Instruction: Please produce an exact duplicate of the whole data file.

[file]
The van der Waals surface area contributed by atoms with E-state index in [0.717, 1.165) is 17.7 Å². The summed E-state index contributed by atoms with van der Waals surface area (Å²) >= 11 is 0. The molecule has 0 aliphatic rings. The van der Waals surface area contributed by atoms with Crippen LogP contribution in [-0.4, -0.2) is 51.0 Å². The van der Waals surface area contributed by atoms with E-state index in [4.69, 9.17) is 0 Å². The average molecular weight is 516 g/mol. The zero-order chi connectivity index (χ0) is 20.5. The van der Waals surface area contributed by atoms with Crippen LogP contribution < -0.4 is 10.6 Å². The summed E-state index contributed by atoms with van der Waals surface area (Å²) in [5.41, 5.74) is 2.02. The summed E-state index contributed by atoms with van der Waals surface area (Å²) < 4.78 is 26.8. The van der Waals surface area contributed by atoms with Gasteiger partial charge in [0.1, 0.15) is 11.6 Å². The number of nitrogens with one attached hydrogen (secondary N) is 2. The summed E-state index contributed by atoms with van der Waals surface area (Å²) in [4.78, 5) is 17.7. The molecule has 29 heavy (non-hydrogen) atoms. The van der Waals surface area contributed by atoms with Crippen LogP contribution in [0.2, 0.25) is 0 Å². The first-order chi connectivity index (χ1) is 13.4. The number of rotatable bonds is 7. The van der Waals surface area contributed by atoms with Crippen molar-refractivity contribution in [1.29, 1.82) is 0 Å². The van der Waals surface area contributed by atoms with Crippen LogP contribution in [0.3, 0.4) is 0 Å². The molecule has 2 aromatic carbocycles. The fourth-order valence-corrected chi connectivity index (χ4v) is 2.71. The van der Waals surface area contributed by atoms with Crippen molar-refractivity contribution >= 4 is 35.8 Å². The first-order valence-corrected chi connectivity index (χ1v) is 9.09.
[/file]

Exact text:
The van der Waals surface area contributed by atoms with E-state index in [0.717, 1.165) is 17.7 Å². The summed E-state index contributed by atoms with van der Waals surface area (Å²) >= 11 is 0. The molecule has 0 aliphatic rings. The van der Waals surface area contributed by atoms with Crippen LogP contribution in [-0.4, -0.2) is 51.0 Å². The van der Waals surface area contributed by atoms with E-state index in [4.69, 9.17) is 0 Å². The average molecular weight is 516 g/mol. The zero-order chi connectivity index (χ0) is 20.5. The van der Waals surface area contributed by atoms with Crippen LogP contribution < -0.4 is 10.6 Å². The summed E-state index contributed by atoms with van der Waals surface area (Å²) in [5.41, 5.74) is 2.02. The summed E-state index contributed by atoms with van der Waals surface area (Å²) < 4.78 is 26.8. The van der Waals surface area contributed by atoms with Gasteiger partial charge in [0.1, 0.15) is 11.6 Å². The number of nitrogens with one attached hydrogen (secondary N) is 2. The summed E-state index contributed by atoms with van der Waals surface area (Å²) in [4.78, 5) is 17.7. The molecule has 29 heavy (non-hydrogen) atoms. The van der Waals surface area contributed by atoms with Crippen LogP contribution in [0.2, 0.25) is 0 Å². The first-order chi connectivity index (χ1) is 13.4. The number of rotatable bonds is 7. The van der Waals surface area contributed by atoms with Crippen molar-refractivity contribution in [1.29, 1.82) is 0 Å². The van der Waals surface area contributed by atoms with Crippen LogP contribution in [0.3, 0.4) is 0 Å². The molecule has 2 aromatic carbocycles. The fourth-order valence-corrected chi connectivity index (χ4v) is 2.71. The van der Waals surface area contributed by atoms with Crippen molar-refractivity contribution >= 4 is 35.8 Å². The first-order valence-corrected chi connectivity index (χ1v) is 9.09.